The output of a power supply should be free of sudden changes that can damage equipment or components, or interfere with their proper performance. It is also important that voltages not appear on the external surfaces of a power supply, or on the external surfaces of any equipment connected to it.
The best electrical ground for a power supply is the third-wire ground provided in up-to-date ac utility circuits. In an ac outlet, this connection appears as a hole shaped like an uppercase letter D turned on its side. The contacts inside this hole should be connected to a wire that ultimately terminates in a metal rod driven into the earth at the point where the electrical wiring enters the building. That constitutes an earth ground.
In older buildings, two-wire ac systems are common. These can be recognized by the presence of two slots in the utility outlets, but no ground hole. Some of these systems employ reasonable grounding by means of a scheme called polarization, where one slot is longer than the other, the longer slot being connected to electrical ground. But this is not as good as a three-wire ac system, in which the ground connection is independent of both the outlet slots.
Unfortunately, the presence of a three-wire or polarized outlet system does not always mean that an appliance connected to an outlet is well grounded. If the appliance design is faulty, or if the ground holes at the outlets were not grounded by the people who installed the electrical system, a power supply can deliver unwanted voltages to the external surfaces of appliances and electronic devices. This can present an electrocution hazard, and can also hinder the performance of equipment connected to the supply.
Warning: All exposed metal surfaces of power supplies should be connected to the grounded wire of a three-wire electrical cord. The third prong of the plug should never be defeated or cut off. Some means should be found to ensure that the electrical system in the building has been properly installed, so you don’t work under the illusion that your system has a good ground when it actually does not. If you are in doubt about this, consult a professional electrician.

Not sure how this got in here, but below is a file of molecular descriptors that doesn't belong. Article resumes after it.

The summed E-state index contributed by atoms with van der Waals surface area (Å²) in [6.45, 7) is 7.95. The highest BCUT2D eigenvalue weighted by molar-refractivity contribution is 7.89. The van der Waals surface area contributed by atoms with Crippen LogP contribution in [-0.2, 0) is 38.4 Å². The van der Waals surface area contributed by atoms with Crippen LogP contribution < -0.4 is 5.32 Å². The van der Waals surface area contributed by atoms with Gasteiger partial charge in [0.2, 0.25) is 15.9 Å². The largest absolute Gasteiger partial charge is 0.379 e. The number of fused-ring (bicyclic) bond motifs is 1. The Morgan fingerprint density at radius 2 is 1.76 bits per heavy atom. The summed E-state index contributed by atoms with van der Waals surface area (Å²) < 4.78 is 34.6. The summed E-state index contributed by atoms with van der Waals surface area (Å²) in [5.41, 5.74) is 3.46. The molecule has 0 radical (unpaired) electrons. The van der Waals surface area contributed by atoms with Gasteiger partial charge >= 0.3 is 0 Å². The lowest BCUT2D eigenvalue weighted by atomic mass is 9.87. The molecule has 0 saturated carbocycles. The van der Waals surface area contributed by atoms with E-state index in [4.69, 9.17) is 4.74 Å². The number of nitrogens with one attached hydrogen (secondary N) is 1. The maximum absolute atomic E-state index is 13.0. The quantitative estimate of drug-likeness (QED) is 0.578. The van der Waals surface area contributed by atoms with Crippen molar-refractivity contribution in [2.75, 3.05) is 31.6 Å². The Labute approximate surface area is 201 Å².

At the instant a power supply is switched on, a surge of current occurs, even with nothing connected to the supply output. This is because the filter capacitors need an initial charge, so they draw a large current for a short time. The surge current is far greater than the normal operating current. An extreme current surge of this sort can destroy the rectifier diodes if they are not sufficiently rated and/or protected. The phenomenon is worst in high-voltage supplies and voltage-multiplier circuits. Diode failure as a result of current surges can be prevented in at least three ways:
• Use diodes with a current rating of many times the normal operating level.
• Connect several diodes in parallel wherever a diode is called for in the circuit. Currentequalizing resistors are necessary (below figure). The resistors should have small, identical
ohmic values. The diodes should all be identical.
• Use an automatic switching circuit in the transformer primary. This type of circuit applies a reduced ac voltage to the transformer for a second or two, and then applies the full input voltage.
Diodes in parallel, with current equalizing resistors in series with each diode.
The ac that appears at utility outlets is a sine wave with a constant voltage near 117 V rms or 234 V rms. But there are often voltage spikes, known as transients, that can attain positive or negative peak values of several thousand volts. Transients are caused by sudden changes in the load in a utility circuit. A thundershower can produce transients throughout an entire town. Unless they are suppressed, transients can destroy the diodes in a power supply. Transients can also cause problems with sensitive electronic equipment such as computers or microcomputer-controlled appliances.